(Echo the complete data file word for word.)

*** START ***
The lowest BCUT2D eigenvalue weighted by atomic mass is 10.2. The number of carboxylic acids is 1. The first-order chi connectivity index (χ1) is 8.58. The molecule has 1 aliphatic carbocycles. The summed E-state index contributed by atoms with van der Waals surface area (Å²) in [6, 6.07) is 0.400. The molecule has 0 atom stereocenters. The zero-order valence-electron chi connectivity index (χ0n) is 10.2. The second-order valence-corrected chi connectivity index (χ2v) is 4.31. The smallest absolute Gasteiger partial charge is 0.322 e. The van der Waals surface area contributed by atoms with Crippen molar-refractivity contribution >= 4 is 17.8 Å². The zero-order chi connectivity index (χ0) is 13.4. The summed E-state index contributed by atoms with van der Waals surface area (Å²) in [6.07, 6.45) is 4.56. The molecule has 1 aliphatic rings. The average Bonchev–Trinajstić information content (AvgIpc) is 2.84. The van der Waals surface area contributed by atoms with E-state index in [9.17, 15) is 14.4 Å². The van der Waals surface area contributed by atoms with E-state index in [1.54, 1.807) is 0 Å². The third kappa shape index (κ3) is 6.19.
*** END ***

The lowest BCUT2D eigenvalue weighted by atomic mass is 10.2. The number of carboxylic acids is 1. The first-order chi connectivity index (χ1) is 8.58. The molecule has 1 aliphatic carbocycles. The summed E-state index contributed by atoms with van der Waals surface area (Å²) in [6, 6.07) is 0.400. The molecule has 0 atom stereocenters. The zero-order valence-electron chi connectivity index (χ0n) is 10.2. The second-order valence-corrected chi connectivity index (χ2v) is 4.31. The smallest absolute Gasteiger partial charge is 0.322 e. The van der Waals surface area contributed by atoms with Crippen molar-refractivity contribution >= 4 is 17.8 Å². The zero-order chi connectivity index (χ0) is 13.4. The summed E-state index contributed by atoms with van der Waals surface area (Å²) in [6.07, 6.45) is 4.56. The molecule has 1 aliphatic rings. The average Bonchev–Trinajstić information content (AvgIpc) is 2.84. The van der Waals surface area contributed by atoms with E-state index in [9.17, 15) is 14.4 Å². The van der Waals surface area contributed by atoms with E-state index in [1.54, 1.807) is 0 Å². The third kappa shape index (κ3) is 6.19.